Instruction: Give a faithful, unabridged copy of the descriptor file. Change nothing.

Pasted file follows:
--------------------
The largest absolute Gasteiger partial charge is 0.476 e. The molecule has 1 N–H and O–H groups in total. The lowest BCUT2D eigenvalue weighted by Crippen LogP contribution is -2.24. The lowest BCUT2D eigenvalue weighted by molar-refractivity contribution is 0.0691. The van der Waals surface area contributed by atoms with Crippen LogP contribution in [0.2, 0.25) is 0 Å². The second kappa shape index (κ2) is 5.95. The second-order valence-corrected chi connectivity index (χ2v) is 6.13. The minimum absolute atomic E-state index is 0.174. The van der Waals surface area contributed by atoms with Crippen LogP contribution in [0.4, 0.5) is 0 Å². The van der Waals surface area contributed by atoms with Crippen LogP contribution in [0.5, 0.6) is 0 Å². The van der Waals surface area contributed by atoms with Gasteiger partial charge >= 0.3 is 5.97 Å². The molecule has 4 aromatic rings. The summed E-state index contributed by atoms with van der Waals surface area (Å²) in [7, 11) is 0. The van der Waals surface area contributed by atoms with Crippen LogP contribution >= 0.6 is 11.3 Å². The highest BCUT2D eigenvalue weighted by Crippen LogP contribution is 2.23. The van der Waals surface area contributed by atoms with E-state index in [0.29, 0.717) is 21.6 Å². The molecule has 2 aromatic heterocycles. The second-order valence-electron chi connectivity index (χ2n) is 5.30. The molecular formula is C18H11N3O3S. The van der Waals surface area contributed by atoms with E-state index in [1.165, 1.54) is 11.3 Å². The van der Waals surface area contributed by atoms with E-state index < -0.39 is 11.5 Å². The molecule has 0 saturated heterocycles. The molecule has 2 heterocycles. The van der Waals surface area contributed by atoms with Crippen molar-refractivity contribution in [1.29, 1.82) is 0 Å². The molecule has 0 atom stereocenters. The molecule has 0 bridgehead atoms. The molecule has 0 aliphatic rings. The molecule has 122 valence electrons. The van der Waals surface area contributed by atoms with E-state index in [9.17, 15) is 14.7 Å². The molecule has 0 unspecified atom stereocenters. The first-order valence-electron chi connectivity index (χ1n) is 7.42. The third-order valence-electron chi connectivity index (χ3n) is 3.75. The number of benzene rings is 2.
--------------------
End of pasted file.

The largest absolute Gasteiger partial charge is 0.476 e. The molecule has 1 N–H and O–H groups in total. The lowest BCUT2D eigenvalue weighted by Crippen LogP contribution is -2.24. The lowest BCUT2D eigenvalue weighted by molar-refractivity contribution is 0.0691. The van der Waals surface area contributed by atoms with Crippen LogP contribution in [0.2, 0.25) is 0 Å². The second kappa shape index (κ2) is 5.95. The second-order valence-corrected chi connectivity index (χ2v) is 6.13. The minimum absolute atomic E-state index is 0.174. The van der Waals surface area contributed by atoms with Crippen LogP contribution in [0.4, 0.5) is 0 Å². The van der Waals surface area contributed by atoms with Crippen LogP contribution in [0.5, 0.6) is 0 Å². The van der Waals surface area contributed by atoms with Gasteiger partial charge >= 0.3 is 5.97 Å². The molecule has 4 aromatic rings. The summed E-state index contributed by atoms with van der Waals surface area (Å²) in [7, 11) is 0. The van der Waals surface area contributed by atoms with Crippen LogP contribution >= 0.6 is 11.3 Å². The highest BCUT2D eigenvalue weighted by Crippen LogP contribution is 2.23. The van der Waals surface area contributed by atoms with E-state index in [0.29, 0.717) is 21.6 Å². The molecule has 2 aromatic heterocycles. The second-order valence-electron chi connectivity index (χ2n) is 5.30. The molecular formula is C18H11N3O3S. The van der Waals surface area contributed by atoms with E-state index in [1.165, 1.54) is 11.3 Å². The van der Waals surface area contributed by atoms with E-state index < -0.39 is 11.5 Å². The molecule has 0 saturated heterocycles. The molecule has 2 heterocycles. The van der Waals surface area contributed by atoms with Crippen molar-refractivity contribution in [1.29, 1.82) is 0 Å². The molecule has 0 atom stereocenters. The molecule has 0 bridgehead atoms. The molecule has 0 aliphatic rings. The molecule has 122 valence electrons. The van der Waals surface area contributed by atoms with E-state index in [9.17, 15) is 14.7 Å². The molecule has 0 unspecified atom stereocenters. The first-order valence-electron chi connectivity index (χ1n) is 7.42. The third-order valence-electron chi connectivity index (χ3n) is 3.75. The number of benzene rings is 2.